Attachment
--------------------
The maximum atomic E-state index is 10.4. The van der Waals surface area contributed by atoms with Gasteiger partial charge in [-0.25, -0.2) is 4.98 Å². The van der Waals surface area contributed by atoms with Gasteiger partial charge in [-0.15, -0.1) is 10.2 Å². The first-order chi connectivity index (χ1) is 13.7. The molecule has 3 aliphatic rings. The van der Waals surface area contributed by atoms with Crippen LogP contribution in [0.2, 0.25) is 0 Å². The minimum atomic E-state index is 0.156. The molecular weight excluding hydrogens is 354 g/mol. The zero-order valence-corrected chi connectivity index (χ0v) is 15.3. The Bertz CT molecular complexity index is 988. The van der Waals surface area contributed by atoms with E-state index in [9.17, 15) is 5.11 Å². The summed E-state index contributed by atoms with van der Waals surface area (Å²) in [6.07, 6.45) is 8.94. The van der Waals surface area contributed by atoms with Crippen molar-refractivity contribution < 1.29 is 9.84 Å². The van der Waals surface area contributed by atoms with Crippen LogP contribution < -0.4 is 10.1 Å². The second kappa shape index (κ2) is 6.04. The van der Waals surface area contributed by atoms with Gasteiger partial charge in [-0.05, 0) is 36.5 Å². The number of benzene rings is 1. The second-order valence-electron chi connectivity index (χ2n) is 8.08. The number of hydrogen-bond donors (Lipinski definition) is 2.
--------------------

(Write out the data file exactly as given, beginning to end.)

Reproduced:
The maximum atomic E-state index is 10.4. The van der Waals surface area contributed by atoms with Gasteiger partial charge in [-0.25, -0.2) is 4.98 Å². The van der Waals surface area contributed by atoms with Gasteiger partial charge in [-0.15, -0.1) is 10.2 Å². The first-order chi connectivity index (χ1) is 13.7. The molecule has 3 aliphatic rings. The van der Waals surface area contributed by atoms with Crippen LogP contribution in [0.2, 0.25) is 0 Å². The minimum atomic E-state index is 0.156. The molecular weight excluding hydrogens is 354 g/mol. The zero-order valence-corrected chi connectivity index (χ0v) is 15.3. The Bertz CT molecular complexity index is 988. The van der Waals surface area contributed by atoms with E-state index in [9.17, 15) is 5.11 Å². The summed E-state index contributed by atoms with van der Waals surface area (Å²) in [6.07, 6.45) is 8.94. The van der Waals surface area contributed by atoms with Crippen molar-refractivity contribution < 1.29 is 9.84 Å². The van der Waals surface area contributed by atoms with Crippen LogP contribution < -0.4 is 10.1 Å². The second kappa shape index (κ2) is 6.04. The van der Waals surface area contributed by atoms with Gasteiger partial charge in [-0.05, 0) is 36.5 Å². The number of benzene rings is 1. The second-order valence-electron chi connectivity index (χ2n) is 8.08. The number of hydrogen-bond donors (Lipinski definition) is 2.